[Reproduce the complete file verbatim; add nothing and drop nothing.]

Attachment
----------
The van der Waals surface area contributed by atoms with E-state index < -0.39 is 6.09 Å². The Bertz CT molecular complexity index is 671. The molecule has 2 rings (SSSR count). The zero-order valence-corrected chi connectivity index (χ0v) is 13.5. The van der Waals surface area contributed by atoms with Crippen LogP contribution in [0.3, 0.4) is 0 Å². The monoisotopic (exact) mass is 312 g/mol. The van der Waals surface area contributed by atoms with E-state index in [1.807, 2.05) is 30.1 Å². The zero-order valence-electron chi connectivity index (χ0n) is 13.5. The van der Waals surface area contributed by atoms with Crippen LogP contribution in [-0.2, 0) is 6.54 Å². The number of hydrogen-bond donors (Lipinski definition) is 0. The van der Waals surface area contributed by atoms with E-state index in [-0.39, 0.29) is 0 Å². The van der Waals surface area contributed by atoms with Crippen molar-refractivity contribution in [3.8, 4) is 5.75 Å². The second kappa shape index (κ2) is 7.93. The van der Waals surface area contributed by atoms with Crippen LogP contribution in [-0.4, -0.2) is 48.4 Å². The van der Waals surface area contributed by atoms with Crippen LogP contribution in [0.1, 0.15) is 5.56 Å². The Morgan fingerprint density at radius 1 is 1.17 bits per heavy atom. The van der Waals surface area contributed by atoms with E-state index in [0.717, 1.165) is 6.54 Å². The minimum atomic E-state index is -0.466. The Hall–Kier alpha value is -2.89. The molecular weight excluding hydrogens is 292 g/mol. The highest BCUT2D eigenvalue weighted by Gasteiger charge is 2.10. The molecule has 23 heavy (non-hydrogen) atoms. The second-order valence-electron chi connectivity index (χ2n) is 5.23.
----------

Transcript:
The van der Waals surface area contributed by atoms with E-state index < -0.39 is 6.09 Å². The Bertz CT molecular complexity index is 671. The molecule has 2 rings (SSSR count). The zero-order valence-corrected chi connectivity index (χ0v) is 13.5. The van der Waals surface area contributed by atoms with Crippen LogP contribution in [0.3, 0.4) is 0 Å². The monoisotopic (exact) mass is 312 g/mol. The van der Waals surface area contributed by atoms with E-state index in [1.807, 2.05) is 30.1 Å². The zero-order valence-electron chi connectivity index (χ0n) is 13.5. The van der Waals surface area contributed by atoms with Crippen LogP contribution in [-0.2, 0) is 6.54 Å². The number of hydrogen-bond donors (Lipinski definition) is 0. The van der Waals surface area contributed by atoms with E-state index in [-0.39, 0.29) is 0 Å². The van der Waals surface area contributed by atoms with Crippen molar-refractivity contribution in [3.8, 4) is 5.75 Å². The second kappa shape index (κ2) is 7.93. The van der Waals surface area contributed by atoms with Crippen LogP contribution in [-0.4, -0.2) is 48.4 Å². The van der Waals surface area contributed by atoms with Crippen LogP contribution in [0.1, 0.15) is 5.56 Å². The Morgan fingerprint density at radius 1 is 1.17 bits per heavy atom. The van der Waals surface area contributed by atoms with E-state index in [0.717, 1.165) is 6.54 Å². The minimum atomic E-state index is -0.466. The Hall–Kier alpha value is -2.89. The molecular weight excluding hydrogens is 292 g/mol. The highest BCUT2D eigenvalue weighted by Gasteiger charge is 2.10. The molecule has 23 heavy (non-hydrogen) atoms. The second-order valence-electron chi connectivity index (χ2n) is 5.23.